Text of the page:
Colorado Springs ranks 20th among 75 U.S. cities in financial watchdog Truth in Accounting’s 2019 Financial State of the Cities report.

The report gave Colorado Springs a ‘C’ grade because of its $2,000 taxpayer burden — the amount each taxpayer would have to cough up to pay off the city’s bills.

The analysis by Truth in Accounting of the city’s latest audited financial report found financial decisions made by elected officials have left Colorado Springs with a $326.4 million shortfall, which equates to $2,000 per taxpayer.

Most of the debt comes from retirement liabilities that have accumulated over many years, the report states: “Of the $2.9 billion in retirement benefits promised, the city has not funded $509.4 million in pension and $43 million in retiree health care benefits.”

The report also stated that Colorado Springs has $1.6 billion available in assets to pay $1.9 billion worth of bills. It claims the city’s reported net position is overstated by $282.5 million, “largely because the city delays recognizing losses incurred when the net pension liability increases.”

Even so, the nonprofit financial watchdog organization termed the city’s finances “in decent shape.”

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“While our City, by charter, always maintains a balanced budget, any city in Colorado will be challenged by the existing unfunded liability of PERA,” Colorado Springs Mayor John Suthers stated in an email. “That is a situation only the Colorado legislature can resolve.

“The city of Colorado Springs has a remarkably small level of debt for a city its size. I applaud the state for taking measures last fall to begin to remedy the issue. As for the city of Colorado Springs, we will be as financially prudent as possible going forward.”

The city’s ranking has improved since last year, when it was listed at No. 27 among the 75 most populous cities. The report, released Jan. 24, 2018, stated that the city’s debt burden was $504.8 million and equated to $3,100 for every Colorado Springs taxpayer.

The 2019 annual report found that only 12 of the largest cities have more assets than obligations, a key indicator of long-term financial health. The remaining 63 cities carried varying levels of debt, many of them in the billions of dollars range.

Irvine, Calif., had the best showing, with a $377 million fiscal surplus. If the city were to divide that figure by the estimated number of Irvine taxpayers, everyone would get a $4,400 check in the mail.

Many larger and older cities owe billions of dollars to unfunded retirement plans for public-sector employees.

New York City was listed as having the worst municipal finances in the United States for the third year in a row. Every taxpayer in the Big Apple would have to pay $64,100 in order for the city to pay off all its bills, the report stated.

Chicago, second worst in the nation, would need each taxpayer to pay $36,000. The average taxpayer burden across all 75 cities in the report works out to $7,500.

The Financial State of the Cities report can be found online here.

The full 75-city rankings:

New York City Taxpayer Burden: $64,100

Chicago Taxpayer Burden: $36,000

Philadelphia Taxpayer Burden: $27,000

Honolulu Taxpayer Burden: $23,000

San Francisco Taxpayer Burden: $22,600

Dallas Taxpayer Burden: $21,600

Oakland Taxpayer Burden: $21,100

Portland Taxpayer Burden: $20,300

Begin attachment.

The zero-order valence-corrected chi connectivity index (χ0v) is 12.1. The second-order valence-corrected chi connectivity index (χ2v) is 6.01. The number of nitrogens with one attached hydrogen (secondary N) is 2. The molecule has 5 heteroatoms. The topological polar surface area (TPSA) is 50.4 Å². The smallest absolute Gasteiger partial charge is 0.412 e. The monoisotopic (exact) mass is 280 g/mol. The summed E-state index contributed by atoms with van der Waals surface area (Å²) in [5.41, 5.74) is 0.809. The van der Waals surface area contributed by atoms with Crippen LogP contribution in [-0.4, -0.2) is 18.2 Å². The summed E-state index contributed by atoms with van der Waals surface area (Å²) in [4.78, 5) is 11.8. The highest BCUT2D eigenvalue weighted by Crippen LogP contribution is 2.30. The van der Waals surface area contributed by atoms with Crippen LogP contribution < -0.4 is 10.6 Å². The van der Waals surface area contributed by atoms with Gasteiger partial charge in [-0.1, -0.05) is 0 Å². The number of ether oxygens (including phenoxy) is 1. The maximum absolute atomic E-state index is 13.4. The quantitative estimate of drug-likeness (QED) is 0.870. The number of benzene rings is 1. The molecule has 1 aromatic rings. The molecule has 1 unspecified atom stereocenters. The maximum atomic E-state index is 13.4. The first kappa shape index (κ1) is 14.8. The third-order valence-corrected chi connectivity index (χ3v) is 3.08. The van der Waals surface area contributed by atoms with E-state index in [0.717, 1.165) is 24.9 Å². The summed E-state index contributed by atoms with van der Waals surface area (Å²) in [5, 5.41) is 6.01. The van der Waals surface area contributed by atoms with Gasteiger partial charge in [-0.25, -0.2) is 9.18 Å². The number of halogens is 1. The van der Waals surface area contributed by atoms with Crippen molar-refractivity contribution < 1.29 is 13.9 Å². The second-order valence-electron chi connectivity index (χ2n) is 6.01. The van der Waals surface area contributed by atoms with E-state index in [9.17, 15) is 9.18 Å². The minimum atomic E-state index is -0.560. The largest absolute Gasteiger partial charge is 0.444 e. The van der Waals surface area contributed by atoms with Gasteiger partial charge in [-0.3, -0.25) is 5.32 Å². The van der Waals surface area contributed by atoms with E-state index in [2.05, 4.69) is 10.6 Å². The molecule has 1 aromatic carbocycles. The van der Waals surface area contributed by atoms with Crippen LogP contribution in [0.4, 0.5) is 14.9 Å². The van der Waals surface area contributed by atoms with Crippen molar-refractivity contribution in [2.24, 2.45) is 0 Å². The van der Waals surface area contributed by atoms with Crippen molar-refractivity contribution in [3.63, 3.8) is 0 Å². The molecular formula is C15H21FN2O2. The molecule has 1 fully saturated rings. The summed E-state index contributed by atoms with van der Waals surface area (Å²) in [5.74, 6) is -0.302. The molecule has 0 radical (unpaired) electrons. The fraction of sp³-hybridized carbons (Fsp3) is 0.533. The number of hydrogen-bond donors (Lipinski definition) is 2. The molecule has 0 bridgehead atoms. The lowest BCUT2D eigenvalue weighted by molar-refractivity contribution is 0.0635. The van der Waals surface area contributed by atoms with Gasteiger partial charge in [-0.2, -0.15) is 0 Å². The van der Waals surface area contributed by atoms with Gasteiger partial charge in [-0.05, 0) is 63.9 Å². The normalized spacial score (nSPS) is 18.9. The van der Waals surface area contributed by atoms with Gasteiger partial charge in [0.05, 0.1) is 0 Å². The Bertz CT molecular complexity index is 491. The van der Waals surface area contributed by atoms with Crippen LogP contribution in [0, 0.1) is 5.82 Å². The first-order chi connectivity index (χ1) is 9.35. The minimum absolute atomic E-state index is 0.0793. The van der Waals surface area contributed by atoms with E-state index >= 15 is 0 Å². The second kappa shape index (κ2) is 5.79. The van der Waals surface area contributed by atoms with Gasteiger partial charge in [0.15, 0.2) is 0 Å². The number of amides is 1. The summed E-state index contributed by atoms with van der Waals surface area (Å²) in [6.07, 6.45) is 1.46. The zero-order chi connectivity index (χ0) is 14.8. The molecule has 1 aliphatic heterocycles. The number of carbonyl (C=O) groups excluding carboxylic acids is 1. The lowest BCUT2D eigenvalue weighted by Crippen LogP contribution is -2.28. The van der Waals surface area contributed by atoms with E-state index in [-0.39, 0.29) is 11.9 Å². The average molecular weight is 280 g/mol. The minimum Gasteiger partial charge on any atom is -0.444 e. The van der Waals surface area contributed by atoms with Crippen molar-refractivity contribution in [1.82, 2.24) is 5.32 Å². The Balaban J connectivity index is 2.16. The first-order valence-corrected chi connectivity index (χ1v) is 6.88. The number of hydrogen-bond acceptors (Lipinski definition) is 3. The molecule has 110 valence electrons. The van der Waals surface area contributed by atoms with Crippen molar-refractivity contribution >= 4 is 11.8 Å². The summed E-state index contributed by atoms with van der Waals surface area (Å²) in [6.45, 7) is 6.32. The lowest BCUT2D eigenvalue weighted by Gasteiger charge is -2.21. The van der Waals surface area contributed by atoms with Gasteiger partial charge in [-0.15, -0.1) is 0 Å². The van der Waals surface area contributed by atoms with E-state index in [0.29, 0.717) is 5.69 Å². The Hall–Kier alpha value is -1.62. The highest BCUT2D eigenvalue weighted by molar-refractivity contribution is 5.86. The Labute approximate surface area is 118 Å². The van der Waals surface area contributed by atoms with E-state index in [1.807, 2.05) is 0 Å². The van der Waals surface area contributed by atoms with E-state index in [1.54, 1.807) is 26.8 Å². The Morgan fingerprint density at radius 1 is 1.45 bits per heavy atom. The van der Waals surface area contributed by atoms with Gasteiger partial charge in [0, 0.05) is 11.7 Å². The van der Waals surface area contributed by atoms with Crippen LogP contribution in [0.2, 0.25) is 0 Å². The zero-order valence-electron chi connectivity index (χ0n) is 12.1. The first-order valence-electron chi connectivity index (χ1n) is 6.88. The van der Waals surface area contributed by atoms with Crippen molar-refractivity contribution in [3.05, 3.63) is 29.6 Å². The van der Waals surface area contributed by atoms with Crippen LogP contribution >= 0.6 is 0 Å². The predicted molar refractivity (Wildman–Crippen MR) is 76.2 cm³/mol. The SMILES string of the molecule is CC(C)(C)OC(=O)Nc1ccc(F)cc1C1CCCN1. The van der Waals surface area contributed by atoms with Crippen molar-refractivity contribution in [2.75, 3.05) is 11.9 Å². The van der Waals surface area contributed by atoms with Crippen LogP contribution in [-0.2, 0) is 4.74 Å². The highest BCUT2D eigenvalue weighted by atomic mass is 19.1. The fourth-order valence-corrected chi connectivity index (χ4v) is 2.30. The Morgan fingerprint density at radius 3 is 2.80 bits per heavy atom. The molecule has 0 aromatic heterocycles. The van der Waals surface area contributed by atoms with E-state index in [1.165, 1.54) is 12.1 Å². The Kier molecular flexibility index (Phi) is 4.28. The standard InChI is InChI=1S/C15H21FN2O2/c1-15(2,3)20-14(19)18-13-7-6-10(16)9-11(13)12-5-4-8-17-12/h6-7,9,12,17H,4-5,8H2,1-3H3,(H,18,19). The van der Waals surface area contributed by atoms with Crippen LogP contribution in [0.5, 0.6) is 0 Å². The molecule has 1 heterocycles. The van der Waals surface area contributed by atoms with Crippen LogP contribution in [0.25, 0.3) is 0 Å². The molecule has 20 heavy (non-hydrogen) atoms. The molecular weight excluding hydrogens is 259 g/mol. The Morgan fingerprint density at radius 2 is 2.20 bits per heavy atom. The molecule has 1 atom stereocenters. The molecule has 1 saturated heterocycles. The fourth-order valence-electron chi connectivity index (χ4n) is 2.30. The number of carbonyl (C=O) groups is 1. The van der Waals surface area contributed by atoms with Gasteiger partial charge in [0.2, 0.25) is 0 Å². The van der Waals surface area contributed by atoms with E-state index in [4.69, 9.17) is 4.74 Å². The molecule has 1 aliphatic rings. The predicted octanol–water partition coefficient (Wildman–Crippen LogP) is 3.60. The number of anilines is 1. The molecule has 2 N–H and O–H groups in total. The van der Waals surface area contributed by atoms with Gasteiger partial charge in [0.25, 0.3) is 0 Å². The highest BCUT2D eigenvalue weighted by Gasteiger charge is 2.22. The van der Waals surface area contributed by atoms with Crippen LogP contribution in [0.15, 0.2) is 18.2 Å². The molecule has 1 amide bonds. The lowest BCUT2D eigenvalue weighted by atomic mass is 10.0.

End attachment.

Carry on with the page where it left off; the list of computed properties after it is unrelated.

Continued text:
Pittsburgh Taxpayer Burden: $17,800

New Orleans Taxpayer Burden: $17,100

St. Louis Taxpayer Burden: $16,700

Baltimore Taxpayer Burden: $14,600

Miami Taxpayer Burden: $14,200

Nashville Taxpayer Burden: $14,000

Atlanta Taxpayer Burden: $12,800

Boston Taxpayer Burden: $12,800

Fort Worth Taxpayer Burden: $12,500

Houston Taxpayer Burden: $11,300

San Jose Taxpayer Burden: $10,200

Cincinnati Taxpayer Burden: $9,200

Tucson Taxpayer Burden: $8,900

Jacksonville Taxpayer Burden: $8,800

Milwaukee Taxpayer Burden: $8,200

Omaha Taxpayer Burden: $7,300

Anaheim Taxpayer Burden: $7,200

Detroit Taxpayer Burden: $6,900

Lexington Taxpayer Burden: $6,900

Memphis Taxpayer Burden: $6,600

Los Angeles Taxpayer Burden: $6,000

Phoenix Taxpayer Burden: $5,900

Virginia Beach Taxpayer Burden: $5,900

Mesa Taxpayer Burden: $5,800

Columbus Taxpayer Burden: $5,500

Toledo Taxpayer Burden: $5,500

Orlando Taxpayer Burden: $5,300

Albuquerque Taxpayer Burden: $5,200

Santa Ana Taxpayer Burden: $5,100

San Diego Taxpayer Burden: $5,000

Seattle Taxpayer Burden: $4,900

Cleveland Taxpayer Burden: $4,700

Denver Taxpayer Burden: $4,600

El Paso Taxpayer Burden: $4,500

Austin Taxpayer Burden: $4,300

Sacramento Taxpayer Burden: $4,000

Indianapolis Taxpayer Burden: $3,800

Riverside Taxpayer Burden: $3,700

San Antonio Taxpayer Burden: $3,200

Chula Vista Taxpayer Burden: $3,000

Saint Paul Taxpayer Burden: $2,900

Louisville Taxpayer Burden: $2,900

Las Vegas Taxpayer Burden: $2,800

Henderson Taxpayer Burden: $2,200

Minneapolis Taxpayer Burden: $2,100

Anchorage Taxpayer Burden: $2,100

Colorado Springs Taxpayer Burden: $2,000

Bakersfield Taxpayer Burden: $1,500

Fort Wayne Taxpayer Burden: $1,400

Long Beach Taxpayer Burden: $1,300

Corpus Christi Taxpayer Burden: $1,100

Oklahoma City Taxpayer Burden: $1,000

Greensboro Taxpayer Burden: $600

Tulsa Taxpayer Burden: $500

Arlington Taxpayer Surplus: $100

Raleigh Taxpayer Surplus: $600

Wichita Taxpayer Surplus: $800

Plano Taxpayer Surplus: $1,800

Tampa Taxpayer Surplus: $2,300

Aurora Taxpayer Surplus: $2,300

Stockton Taxpayer Surplus: $2,500

Fresno Taxpayer Surplus: $2,500

Lincoln Taxpayer Surplus: $2,900

Washington, DC Taxpayer Surplus: $3,300

Charlotte Taxpayer Surplus: $3,400

Irvine Taxpayer Surplus: $4,400

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